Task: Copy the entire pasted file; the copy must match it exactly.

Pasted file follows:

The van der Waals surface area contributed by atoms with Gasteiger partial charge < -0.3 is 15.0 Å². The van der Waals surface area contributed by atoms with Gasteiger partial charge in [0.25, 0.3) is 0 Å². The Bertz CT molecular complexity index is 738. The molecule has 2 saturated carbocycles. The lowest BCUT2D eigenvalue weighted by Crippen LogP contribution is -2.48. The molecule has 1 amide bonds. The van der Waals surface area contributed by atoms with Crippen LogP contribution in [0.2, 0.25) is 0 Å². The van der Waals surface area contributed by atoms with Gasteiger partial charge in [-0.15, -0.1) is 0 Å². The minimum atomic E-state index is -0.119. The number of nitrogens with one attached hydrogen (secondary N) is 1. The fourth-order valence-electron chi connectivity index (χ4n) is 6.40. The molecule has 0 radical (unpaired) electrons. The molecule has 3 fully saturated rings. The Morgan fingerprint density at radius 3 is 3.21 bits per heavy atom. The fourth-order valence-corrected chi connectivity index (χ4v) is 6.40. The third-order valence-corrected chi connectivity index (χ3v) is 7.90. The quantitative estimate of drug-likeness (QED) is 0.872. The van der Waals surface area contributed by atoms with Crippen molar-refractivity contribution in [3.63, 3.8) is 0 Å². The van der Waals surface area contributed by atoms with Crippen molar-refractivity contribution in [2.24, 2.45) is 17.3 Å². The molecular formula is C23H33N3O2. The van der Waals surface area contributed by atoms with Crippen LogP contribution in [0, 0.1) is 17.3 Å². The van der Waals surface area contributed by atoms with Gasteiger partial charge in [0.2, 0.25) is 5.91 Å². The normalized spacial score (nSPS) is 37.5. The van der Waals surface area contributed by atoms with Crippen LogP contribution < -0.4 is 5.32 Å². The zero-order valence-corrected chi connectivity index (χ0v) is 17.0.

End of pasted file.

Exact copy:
The van der Waals surface area contributed by atoms with Gasteiger partial charge < -0.3 is 15.0 Å². The van der Waals surface area contributed by atoms with Gasteiger partial charge in [0.25, 0.3) is 0 Å². The Bertz CT molecular complexity index is 738. The molecule has 2 saturated carbocycles. The lowest BCUT2D eigenvalue weighted by Crippen LogP contribution is -2.48. The molecule has 1 amide bonds. The van der Waals surface area contributed by atoms with Crippen LogP contribution in [0.2, 0.25) is 0 Å². The van der Waals surface area contributed by atoms with Gasteiger partial charge in [-0.15, -0.1) is 0 Å². The minimum atomic E-state index is -0.119. The number of nitrogens with one attached hydrogen (secondary N) is 1. The fourth-order valence-electron chi connectivity index (χ4n) is 6.40. The molecule has 0 radical (unpaired) electrons. The molecule has 3 fully saturated rings. The Morgan fingerprint density at radius 3 is 3.21 bits per heavy atom. The fourth-order valence-corrected chi connectivity index (χ4v) is 6.40. The third-order valence-corrected chi connectivity index (χ3v) is 7.90. The quantitative estimate of drug-likeness (QED) is 0.872. The van der Waals surface area contributed by atoms with Crippen molar-refractivity contribution in [3.63, 3.8) is 0 Å². The van der Waals surface area contributed by atoms with Crippen molar-refractivity contribution in [2.24, 2.45) is 17.3 Å². The molecular formula is C23H33N3O2. The van der Waals surface area contributed by atoms with Crippen LogP contribution in [0, 0.1) is 17.3 Å². The van der Waals surface area contributed by atoms with Gasteiger partial charge in [0.2, 0.25) is 5.91 Å². The normalized spacial score (nSPS) is 37.5. The van der Waals surface area contributed by atoms with Crippen LogP contribution < -0.4 is 5.32 Å². The zero-order valence-corrected chi connectivity index (χ0v) is 17.0.